One-third of software pirated in 2003

By DAR HADDIX, UPI Business Correspondent

WASHINGTON, July 7 (UPI) -- More than one-third of software installed on computers worldwide in 2003 was pirated, a study released Wednesday by the Washington, D.C.-based Business Software Alliance said, and such piracy could worsen even as industry groups and governments ramp up efforts to crack down on the problem.

The study, conducted by Massachusetts-based information technology market research firm IDC, looked at $80 billion worth of software installed on computers last year, and found only $51 billion was legally purchased, resulting in a $29 billion loss. Worldwide, the average piracy rate was 36 percent.


"For every two dollars' worth of software purchased legitimately, one dollar's worth was obtained illegally," the study said.

"Software piracy continues to be a major challenge for economies worldwide," said Robert Holleyman, president and chief executive of BSA. "From Algeria to New Zealand, Canada to China, piracy deprives local governments of tax revenue, costs jobs throughout the technology supply chain and cripples the local, in-country software industry."


An April 2003 study commissioned by BSA showed that reducing piracy by 10 percentage points over four years would add more than 1 million jobs and grow the world economy by $400 billion.

The study looked at various segments of the software market, including operating systems, consumer software and local market software, in 86 countries categorized into six global sub-regions. IDC computed their piracy numbers by comparing the amount of software sold directly, plus the software pre-installed on PC's, to the amount of software in use in each country based on surveys of consumer and business users.

Regionally, the Asia/Pacific piracy rate was 53 percent with $7.5 billion in losses. Eastern Europe saw piracy rates of 71 percent and $2.1 billion in losses. In Western Europe, the piracy rate was 36 percent with $9.6 billion in losses. The average piracy rate in Latin America was 63 percent with $1.3 billion in losses. Fifty-six percent of software was obtained illegally in the Middle East and Africa, with $1 billion in losses. The North American piracy rate was 23 percent, with about $7.2 billion in losses.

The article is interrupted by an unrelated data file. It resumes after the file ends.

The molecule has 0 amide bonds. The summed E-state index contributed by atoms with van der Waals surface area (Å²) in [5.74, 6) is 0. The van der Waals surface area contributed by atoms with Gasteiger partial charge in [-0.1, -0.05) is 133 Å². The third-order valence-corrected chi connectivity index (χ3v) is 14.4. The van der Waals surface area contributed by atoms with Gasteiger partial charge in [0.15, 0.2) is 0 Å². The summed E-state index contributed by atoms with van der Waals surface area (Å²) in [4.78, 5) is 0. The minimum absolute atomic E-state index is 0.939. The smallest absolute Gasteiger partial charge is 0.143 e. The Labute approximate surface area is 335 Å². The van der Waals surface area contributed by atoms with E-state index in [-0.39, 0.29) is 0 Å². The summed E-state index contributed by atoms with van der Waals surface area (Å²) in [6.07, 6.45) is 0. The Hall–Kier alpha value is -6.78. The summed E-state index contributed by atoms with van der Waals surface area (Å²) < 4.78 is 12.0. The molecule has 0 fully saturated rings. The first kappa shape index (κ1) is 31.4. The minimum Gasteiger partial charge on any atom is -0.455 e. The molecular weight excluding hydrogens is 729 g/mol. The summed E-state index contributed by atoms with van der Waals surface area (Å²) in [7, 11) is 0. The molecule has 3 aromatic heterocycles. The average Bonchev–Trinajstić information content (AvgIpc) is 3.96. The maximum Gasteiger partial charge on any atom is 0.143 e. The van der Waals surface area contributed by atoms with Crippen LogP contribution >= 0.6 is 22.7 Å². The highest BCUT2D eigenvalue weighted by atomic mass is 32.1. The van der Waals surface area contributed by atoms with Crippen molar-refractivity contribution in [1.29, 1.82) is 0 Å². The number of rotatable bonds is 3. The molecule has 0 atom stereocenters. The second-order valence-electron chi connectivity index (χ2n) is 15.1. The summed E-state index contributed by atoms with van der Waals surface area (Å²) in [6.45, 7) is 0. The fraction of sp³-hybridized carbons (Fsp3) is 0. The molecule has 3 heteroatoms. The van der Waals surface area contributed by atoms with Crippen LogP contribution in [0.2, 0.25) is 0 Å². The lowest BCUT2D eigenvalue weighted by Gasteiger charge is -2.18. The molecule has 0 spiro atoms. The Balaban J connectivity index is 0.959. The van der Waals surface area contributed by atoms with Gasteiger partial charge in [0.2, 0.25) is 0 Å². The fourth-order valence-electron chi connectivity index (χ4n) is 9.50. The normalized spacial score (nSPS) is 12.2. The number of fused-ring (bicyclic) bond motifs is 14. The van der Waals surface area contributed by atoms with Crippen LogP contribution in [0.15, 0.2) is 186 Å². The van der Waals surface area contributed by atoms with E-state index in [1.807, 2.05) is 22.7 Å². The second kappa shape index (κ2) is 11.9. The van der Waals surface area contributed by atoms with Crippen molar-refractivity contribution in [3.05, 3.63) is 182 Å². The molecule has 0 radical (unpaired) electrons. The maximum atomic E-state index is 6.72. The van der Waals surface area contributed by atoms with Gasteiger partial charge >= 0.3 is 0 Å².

China and Vietnam led the Top 20 Pirating Countries list with the highest piracy rate of all countries examined in the survey, 92 percent. They were followed by Ukraine, Indonesia, Russia, Zimbabwe, Algeria, Nigeria, Pakistan, Paraguay, Tunisia, Kenya, Thailand, El Salvador, Nicaragua, Bolivia, Guatemala, Dominican Republic, Lebanon, and India.


The United States had the lowest piracy rate of any country, 22 percent, followed on the Bottom 20 Pirating Countries list by New Zealand, Denmark, Austria, Sweden, Belgium, Japan, United Kingdom, Germany, Australia, Finland, Switzerland, Norway, Netherlands, United Arab Emirates, Canada, Israel, South Africa, Reunion, and the Czech Republic.

More than half of the 86 countries had piracy rates above 60 percent.

Software piracy is most rampant in developing markets, the study showed. "The emerging markets in Asia Pacific, Latin America, Eastern Europe, the Middle East and Africa account for more than 30 percent of PC shipments today, but less than 10 percent of PC software shipments," according to the report.

A software market's size as well as piracy rates are what determine actual losses. A larger percentage of software was pirated in Ukraine than in Britain in 2003 -- 91 percent compared to 30 percent -- but because the British PC software market is much larger than the Ukraine's, losses from British piracy totaled $1.6 billion, about 17 times the losses from Ukrainian piracy, $92.1 million.

"A number of factors contribute to the regional differences in piracy, including local-market size, the availability of pirated software, the strength of copyright laws, and cultural differences regarding intellectual property rights," said John Gantz, chief research officer at IDC. "Unfortunately, we found that high-market growth regions also tend to be high-piracy regions, such as China, India and Russia. If the piracy rate in emerging markets -- where people are rapidly integrating computers into their lives and businesses -- does not drop, the worldwide piracy rate will continue to increase."


Several groups including BSA are pushing education programs and policies that include better copyright laws and enforcement to combat piracy, against an opposing force of new Internet users and ever-more-accessible pirated software, the study indicated.

Advances in technology are also making it easier to be a software pirate. Faster Internet connections facilitate online piracy by allowing users to send and download larger files, including software programs, the study said. Today's 70 million broadband Internet connections will increase by another 100 million by the end of 2007.

By the end of 2007, the number of Internet users will increase from 700 million (as of the end of 2003) to more than 1 billion, with piracy heavyweight China adding nearly 90 million of those new users.

"Our industries account for over 5 percent of U.S. gross domestic product, and USTR's support in improving global copyright enforcement is vital to these industries," said International Intellectual Property Alliance representative Eric Smith, after the publication of the USTR's intellectual piracy watch list on May 4. BSA is a member of IIPA, six trade associations representing more than 1,300 U.S. companies producing and distributing materials protected by copyright laws throughout the world, including all types of computer software.


The USTR, upon issuing the report, called for some governments to take stronger actions to fight piracy and counterfeiting.

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